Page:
In a late series of papers following the publication of Space, Time, and Deity, Alexander reportedly came across the system of Spinoza for the first time. In these papers—including Spinoza and Time (1921a) and “Lessons from Spinoza” (1927)—Alexander reconstructs his system as a “gloss” of Spinoza.
Alexander argues that philosophy and physics has only just begun to “Take time seriously”, and had Spinoza been aware of these developments, his ontology would ultimately have resembled Alexander's. Alexander particularly refers to the thesis that space and time should be combined into the four dimensional manifold spacetime.
Spinoza argues in the Ethics that there is only one substance, and this substance is identical to God and nature. The substance has an infinite number of attributes, including spatial extension, and it supports an infinity of dependent modes. Alexander argues that his system is similar to Spinoza's except that he understands the single substance—Motion—to have only two attributes, space and time.
In our gloss upon Spinoza the ultimate reality is full of Time, not timeless but essentially alive with Time, and the theatre of incessant change. It is only timeless in the sense that taken as a whole it is not particularised to any one moment of duration, but comprehends them all… Reality is Space-Time or motion itself, infinite or self-contained and having nothing outside itself. (Alexander 1921a: 39)
Alexander argues that his gloss of Spinoza solves various problems in Spinoza's original system. He also praises Spinoza for successfully combining religious values and naturalism (Alexander 1927: 14). Alexander concludes one of his pieces on this topic by saying that he takes pride in the similarity between his system and Spinoza's (Alexander 1921a: 79). Alexander was corresponding at this time with the Spinoza scholar Harold Joachim.
There is very little secondary literature on this aspect of Alexander's thought, although it has been argued that Alexander is best understood through Spinoza (Thomas 2013).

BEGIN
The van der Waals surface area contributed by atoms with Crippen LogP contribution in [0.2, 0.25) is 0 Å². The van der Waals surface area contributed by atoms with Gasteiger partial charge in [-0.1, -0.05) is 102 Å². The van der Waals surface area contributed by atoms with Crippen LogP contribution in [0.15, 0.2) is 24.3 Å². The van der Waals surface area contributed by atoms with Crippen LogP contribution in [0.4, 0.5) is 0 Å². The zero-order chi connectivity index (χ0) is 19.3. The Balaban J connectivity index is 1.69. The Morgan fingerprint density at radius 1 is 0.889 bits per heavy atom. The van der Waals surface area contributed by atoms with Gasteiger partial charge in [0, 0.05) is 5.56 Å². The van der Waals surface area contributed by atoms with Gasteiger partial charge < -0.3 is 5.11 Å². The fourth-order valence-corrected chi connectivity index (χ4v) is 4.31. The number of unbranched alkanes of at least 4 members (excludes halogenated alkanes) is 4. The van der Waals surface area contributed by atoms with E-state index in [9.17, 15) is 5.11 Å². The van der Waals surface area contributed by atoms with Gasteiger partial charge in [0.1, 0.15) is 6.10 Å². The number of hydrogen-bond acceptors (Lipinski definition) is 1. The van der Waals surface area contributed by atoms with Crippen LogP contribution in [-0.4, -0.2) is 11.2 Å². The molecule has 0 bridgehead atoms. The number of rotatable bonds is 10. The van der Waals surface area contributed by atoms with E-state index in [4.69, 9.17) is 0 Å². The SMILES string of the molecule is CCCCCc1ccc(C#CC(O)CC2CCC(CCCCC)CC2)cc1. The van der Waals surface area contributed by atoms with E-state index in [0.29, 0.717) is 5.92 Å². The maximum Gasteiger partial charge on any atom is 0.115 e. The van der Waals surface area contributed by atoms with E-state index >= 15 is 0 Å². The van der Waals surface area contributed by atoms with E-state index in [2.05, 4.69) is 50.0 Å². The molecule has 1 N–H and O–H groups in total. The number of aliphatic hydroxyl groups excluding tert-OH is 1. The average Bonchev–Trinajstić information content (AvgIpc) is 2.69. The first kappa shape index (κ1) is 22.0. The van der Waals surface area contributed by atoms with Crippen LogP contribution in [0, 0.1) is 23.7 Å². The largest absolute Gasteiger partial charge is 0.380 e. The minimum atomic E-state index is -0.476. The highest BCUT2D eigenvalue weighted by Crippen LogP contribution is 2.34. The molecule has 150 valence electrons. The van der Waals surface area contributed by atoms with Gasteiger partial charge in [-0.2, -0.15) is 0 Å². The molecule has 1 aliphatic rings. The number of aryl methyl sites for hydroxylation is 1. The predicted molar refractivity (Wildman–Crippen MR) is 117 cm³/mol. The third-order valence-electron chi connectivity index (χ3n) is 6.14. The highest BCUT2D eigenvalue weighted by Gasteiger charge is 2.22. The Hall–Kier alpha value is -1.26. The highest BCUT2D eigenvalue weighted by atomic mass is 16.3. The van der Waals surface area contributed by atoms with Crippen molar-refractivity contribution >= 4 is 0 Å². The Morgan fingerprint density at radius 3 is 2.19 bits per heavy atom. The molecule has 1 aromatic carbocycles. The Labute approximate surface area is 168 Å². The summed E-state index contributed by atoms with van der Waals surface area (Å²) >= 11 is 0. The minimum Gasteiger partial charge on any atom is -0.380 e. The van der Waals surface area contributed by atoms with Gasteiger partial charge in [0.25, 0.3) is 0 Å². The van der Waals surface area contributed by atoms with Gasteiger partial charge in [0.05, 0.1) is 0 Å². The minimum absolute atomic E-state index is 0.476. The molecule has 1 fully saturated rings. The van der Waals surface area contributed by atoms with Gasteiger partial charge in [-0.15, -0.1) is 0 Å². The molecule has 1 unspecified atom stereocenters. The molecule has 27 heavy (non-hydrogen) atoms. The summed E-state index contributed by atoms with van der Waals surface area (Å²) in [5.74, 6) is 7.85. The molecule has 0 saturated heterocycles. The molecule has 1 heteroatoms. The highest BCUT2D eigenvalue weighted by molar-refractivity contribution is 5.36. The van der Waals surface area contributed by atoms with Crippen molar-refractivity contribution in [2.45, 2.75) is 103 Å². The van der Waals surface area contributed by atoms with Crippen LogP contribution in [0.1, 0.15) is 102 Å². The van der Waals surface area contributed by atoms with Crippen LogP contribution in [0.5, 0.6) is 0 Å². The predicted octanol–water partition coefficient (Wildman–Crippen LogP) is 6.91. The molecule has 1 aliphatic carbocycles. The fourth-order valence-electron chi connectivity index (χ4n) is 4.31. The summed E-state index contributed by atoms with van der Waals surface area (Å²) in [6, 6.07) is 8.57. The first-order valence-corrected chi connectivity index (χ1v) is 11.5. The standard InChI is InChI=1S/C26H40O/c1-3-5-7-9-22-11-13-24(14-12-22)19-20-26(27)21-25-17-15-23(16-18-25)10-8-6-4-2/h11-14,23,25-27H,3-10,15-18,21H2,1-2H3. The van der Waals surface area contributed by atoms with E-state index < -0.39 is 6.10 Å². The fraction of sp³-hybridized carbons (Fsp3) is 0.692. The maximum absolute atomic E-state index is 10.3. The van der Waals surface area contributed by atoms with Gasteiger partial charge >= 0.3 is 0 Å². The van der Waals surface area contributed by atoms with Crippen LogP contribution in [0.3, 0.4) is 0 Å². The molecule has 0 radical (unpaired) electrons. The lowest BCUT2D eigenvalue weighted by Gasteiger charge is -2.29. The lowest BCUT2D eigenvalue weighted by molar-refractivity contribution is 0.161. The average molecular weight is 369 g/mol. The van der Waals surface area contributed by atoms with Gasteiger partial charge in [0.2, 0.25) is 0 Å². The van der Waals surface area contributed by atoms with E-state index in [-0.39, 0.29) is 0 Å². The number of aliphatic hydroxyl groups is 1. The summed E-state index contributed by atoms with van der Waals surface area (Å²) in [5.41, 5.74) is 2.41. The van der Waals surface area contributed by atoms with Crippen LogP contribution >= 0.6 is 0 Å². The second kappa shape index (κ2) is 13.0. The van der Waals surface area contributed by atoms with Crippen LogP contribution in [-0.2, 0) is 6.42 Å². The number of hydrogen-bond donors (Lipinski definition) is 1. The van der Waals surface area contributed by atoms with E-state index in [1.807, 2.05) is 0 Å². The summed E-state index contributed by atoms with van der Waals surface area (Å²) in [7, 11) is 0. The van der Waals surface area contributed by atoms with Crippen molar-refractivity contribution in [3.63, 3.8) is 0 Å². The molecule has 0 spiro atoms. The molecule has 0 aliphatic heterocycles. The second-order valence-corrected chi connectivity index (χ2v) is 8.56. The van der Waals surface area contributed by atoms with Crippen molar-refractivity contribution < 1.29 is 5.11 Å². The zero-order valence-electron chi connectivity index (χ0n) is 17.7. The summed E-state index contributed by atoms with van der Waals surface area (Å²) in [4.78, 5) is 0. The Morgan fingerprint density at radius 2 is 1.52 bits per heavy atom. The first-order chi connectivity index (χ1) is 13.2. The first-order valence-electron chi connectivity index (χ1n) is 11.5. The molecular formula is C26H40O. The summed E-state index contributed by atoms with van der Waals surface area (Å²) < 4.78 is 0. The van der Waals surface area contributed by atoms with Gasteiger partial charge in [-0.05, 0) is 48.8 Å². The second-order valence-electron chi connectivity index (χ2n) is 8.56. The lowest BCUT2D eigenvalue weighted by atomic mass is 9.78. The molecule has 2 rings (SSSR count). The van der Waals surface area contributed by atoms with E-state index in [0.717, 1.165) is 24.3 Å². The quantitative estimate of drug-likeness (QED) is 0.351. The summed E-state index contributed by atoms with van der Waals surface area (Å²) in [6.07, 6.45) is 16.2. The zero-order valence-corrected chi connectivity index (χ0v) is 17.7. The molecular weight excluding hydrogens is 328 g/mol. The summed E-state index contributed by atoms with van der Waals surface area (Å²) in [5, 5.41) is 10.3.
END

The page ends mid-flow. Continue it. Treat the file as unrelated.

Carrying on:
Alexander's writing on art falls into two kinds. First, there are a number of essays on literature and art. These cover a wide range of topics—from the art of Jane Austen, to the writings of Pascal, to the origin of the creative impulse—and they are all reprinted in Alexander's 1939. Second, there are the pieces that make up Alexander's account of value. Alexander's early interest in ethics—exemplified in his first monograph (1889)—survived in his later work as a preoccupation with the nature of value, albeit with a focus on the aesthetic value of beauty. Alexander's 1920 contained several chapters on the nature of value, and he goes on to supplement these with a number of further papers on the same theme. These include “Naturalism and Value”, and “Value”, both of which are reprinted in Alexander's Philosophical and Literary Pieces (1939); and “Morality as An Art” (1928). These papers culminate in another monograph, Beauty and Other Forms of Value (1933) and this constitutes Alexander's most important work on the topic. Alexander's writings on value are of greater philosophic interest than are those on literature and art.
The views that Alexander expresses in “Morality as An Art” provide a useful introduction to his full account. In this paper, Alexander argues that we can fruitfully understand morality by comparing it to fine art. He argues that, just as the value of beauty found in art is a human construction, so are moral values.
For it is the most obvious feature of fine art that it is a human construction. But it is not so evident that truth and morality are as much constructions of ours as beauty is… I am here to plead the opposite doctrine. The highest so-called values, truth, beauty, and goodness, are all of them human inventions, and the valuable is what satisfies certain human instincts or impulses. (Alexander 1928: 143)